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Shostakovich

This tag is associated with 21 posts

Violinists: CEASE AND DESIST

Man, I was so happy, cruising through the Baltimore Symphony Orchestra’s 13-14 season. My beloved Nadja Salerno-Sonnenberg is doing the Shostakovich violin concerto: AWESOME. Itzhak mothereffin’ Perlman is back with his ABSOLUTELY BRILLIANT rendition of Beethoven’s Romance No. 1; as far as I’m concerned his is the only version that matters. Hell, they’re playing the score to Casablanca while screening the film! I love Casablanca! Here are your winnings, sir!

There’s more! Mahler’s “Titan” symphony! Holst’s The Planets! Gershwin! Bernstein! My favorite Tchaikovsky’s first piano concerto! And look, Mendelssohn’s violin conc – STOP RIGHT THERE.

I’ve said it before but apparently no one was listening, so this time I’m going to try it with more shouty capitals: STOP PLAYING THE MENDELSSOHN VIOLIN CONCERTO. EVERY SINGLE SEASON, SOMEBODY PLAYS THE MENDELSSOHN VIOLIN CONCERTO. THERE IS NOTHING SO VERY GREAT ABOUT THE MENDELSSOHN VIOLIN CONCERTO THAT WE NEED TO HEAR IT INTERPRETED BY EVERY CONCERT VIOLINIST ON EARTH. IT IS NOT THAT DEEP, PEOPLE. IT’S NOT EVEN PARTICULARLY IMPRESSIVE. IT’S, LIKE, EVERY SINGLE STUDENT VIOLINIST’S FIRST REAL CONCERTO. I PLAYED IT. NO ONE CARES. KNOCK IT OFF. LEARN ANOTHER FREAKING PIECE OF MUSIC.

And let us not say another word about it. (Please don’t make me say another word about it.)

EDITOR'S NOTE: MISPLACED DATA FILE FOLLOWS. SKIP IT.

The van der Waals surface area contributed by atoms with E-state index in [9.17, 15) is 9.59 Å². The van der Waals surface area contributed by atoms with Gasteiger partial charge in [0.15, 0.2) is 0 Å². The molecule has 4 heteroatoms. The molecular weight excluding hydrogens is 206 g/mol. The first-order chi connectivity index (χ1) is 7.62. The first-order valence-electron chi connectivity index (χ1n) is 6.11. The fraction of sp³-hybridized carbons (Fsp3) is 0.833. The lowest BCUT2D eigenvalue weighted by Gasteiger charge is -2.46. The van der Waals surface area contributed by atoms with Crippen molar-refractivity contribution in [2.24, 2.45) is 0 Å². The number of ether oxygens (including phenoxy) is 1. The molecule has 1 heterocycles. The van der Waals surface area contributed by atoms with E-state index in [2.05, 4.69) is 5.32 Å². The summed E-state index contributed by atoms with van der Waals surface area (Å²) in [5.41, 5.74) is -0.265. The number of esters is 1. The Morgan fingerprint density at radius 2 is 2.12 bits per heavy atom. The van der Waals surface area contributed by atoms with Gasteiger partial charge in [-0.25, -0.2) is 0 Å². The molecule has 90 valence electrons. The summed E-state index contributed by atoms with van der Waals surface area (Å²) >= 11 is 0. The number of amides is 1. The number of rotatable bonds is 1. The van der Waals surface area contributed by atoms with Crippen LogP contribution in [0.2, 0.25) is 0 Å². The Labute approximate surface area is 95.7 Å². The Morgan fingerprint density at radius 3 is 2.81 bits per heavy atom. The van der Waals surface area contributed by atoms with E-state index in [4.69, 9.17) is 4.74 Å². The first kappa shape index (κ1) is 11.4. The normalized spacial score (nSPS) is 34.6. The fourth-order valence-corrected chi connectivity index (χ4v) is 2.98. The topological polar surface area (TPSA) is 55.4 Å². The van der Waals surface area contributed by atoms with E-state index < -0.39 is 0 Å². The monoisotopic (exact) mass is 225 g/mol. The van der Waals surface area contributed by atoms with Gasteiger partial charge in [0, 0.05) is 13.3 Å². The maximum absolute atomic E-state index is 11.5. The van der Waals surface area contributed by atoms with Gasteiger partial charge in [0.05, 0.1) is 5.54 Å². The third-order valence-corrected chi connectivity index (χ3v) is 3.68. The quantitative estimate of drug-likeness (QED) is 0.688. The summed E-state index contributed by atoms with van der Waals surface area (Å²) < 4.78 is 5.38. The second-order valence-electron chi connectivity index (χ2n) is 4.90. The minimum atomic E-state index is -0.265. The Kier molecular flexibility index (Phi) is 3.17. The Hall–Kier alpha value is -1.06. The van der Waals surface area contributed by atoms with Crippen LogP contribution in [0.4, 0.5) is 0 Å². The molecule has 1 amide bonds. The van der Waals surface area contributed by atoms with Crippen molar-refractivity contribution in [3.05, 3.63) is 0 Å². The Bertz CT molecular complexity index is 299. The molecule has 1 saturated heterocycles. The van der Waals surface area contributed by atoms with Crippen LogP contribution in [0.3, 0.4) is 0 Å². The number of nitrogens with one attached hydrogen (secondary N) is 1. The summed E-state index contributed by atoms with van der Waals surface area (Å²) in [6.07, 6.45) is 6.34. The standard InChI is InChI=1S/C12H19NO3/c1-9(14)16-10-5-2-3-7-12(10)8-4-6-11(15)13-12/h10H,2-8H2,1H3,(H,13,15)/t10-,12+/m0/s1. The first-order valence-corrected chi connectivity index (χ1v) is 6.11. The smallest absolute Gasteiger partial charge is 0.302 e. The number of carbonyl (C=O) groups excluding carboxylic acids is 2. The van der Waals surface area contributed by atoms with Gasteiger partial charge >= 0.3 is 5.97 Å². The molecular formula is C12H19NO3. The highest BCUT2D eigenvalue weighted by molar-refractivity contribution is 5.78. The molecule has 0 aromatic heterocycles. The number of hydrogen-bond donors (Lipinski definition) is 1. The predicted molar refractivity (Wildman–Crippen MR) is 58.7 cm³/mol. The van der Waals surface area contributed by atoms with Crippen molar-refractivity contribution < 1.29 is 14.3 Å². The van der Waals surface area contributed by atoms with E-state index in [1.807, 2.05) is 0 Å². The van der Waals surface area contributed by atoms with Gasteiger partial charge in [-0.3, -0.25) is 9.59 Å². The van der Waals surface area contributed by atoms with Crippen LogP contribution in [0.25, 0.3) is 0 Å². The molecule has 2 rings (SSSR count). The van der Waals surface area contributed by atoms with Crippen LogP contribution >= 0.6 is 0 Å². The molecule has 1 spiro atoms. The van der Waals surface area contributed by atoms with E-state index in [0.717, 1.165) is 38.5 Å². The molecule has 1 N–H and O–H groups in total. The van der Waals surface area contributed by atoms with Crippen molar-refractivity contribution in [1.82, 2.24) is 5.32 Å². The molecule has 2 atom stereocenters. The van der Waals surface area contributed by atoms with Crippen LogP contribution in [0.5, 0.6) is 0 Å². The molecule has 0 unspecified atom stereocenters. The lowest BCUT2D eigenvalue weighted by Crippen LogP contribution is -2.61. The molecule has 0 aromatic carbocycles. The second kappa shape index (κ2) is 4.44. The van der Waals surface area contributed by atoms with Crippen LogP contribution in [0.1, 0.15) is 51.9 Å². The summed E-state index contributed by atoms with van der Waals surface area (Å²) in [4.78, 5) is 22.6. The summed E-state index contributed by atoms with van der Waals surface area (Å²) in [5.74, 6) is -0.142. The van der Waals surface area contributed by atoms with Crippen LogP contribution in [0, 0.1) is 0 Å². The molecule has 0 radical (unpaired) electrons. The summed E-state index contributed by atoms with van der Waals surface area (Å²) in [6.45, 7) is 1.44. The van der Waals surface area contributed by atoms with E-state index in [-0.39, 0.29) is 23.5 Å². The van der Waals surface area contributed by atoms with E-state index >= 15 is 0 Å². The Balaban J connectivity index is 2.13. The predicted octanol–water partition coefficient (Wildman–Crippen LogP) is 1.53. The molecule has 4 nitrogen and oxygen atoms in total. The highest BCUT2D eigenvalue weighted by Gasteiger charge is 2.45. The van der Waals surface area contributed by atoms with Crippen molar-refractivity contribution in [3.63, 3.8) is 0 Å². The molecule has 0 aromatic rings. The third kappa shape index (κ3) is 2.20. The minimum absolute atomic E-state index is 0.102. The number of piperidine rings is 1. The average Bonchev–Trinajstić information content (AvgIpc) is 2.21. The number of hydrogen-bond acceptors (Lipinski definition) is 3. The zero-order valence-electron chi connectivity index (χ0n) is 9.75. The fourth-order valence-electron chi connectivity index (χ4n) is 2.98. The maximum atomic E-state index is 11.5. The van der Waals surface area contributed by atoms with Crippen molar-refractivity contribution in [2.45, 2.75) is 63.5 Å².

Concert Roundup for Three

  • This week at the Baltimore Symphony Orchestra, awesome violin-violin-bass trio Time for Three swoops in to perform the piece Jennifer Higdon wrote for them, Concerto Four-Three; I caught the premiere of that and it was pretty fantastic if I do say so myself! Notes of bluegrass in classical, plus they always bust out a killer encore. Add John Adams and Prokofiev and how can you go wrong? May 2 at Strathmore; May 4 at the Meyerhoff. [ See it! ]
  • Meanwhile, the National Symphony Orchestra brings in cellist Alisa Weilerstein for an Elgar piano concerto (are we in heaven?) followed by Shostakovich‘s fifth symphony. May 2 – 4. [ See it! ]
  • Or if you prefer to take your Shostakovich without the side of Elgar, the NSO graciously offers the same symphony with the alternative sides of Shchedrin and a viola concerto by Schnittke. Ha, viola concerto. May 3. [ See it! ]
  • This week at Strathmore: Gypsy jazz; classical guitar; jazz with the great Bela Fleck with The Marcus Roberts Trio. [ See the calendar! ]

If you’d like your concert included in next week’s roundup, leave a comment or drop me a line.

Concert Roundupslistlieder

At least read until you get to the bit with the condoms.

  • This week the Baltimore Symphony Orchestra chooses to go with a whole lot of Rachmaninoff. Not sure what they’re thinking there, but there it is. But no worries – they’re getting pianist Simon Trpceski to play it, which is a much butter decision in sheer quantity of consonants alone, and then finishing up with Shostakovich‘s eleventh symphony. Much better! March 22 & 24 at the Meyerhoff; March 23 at Strathmore. [ See it! ]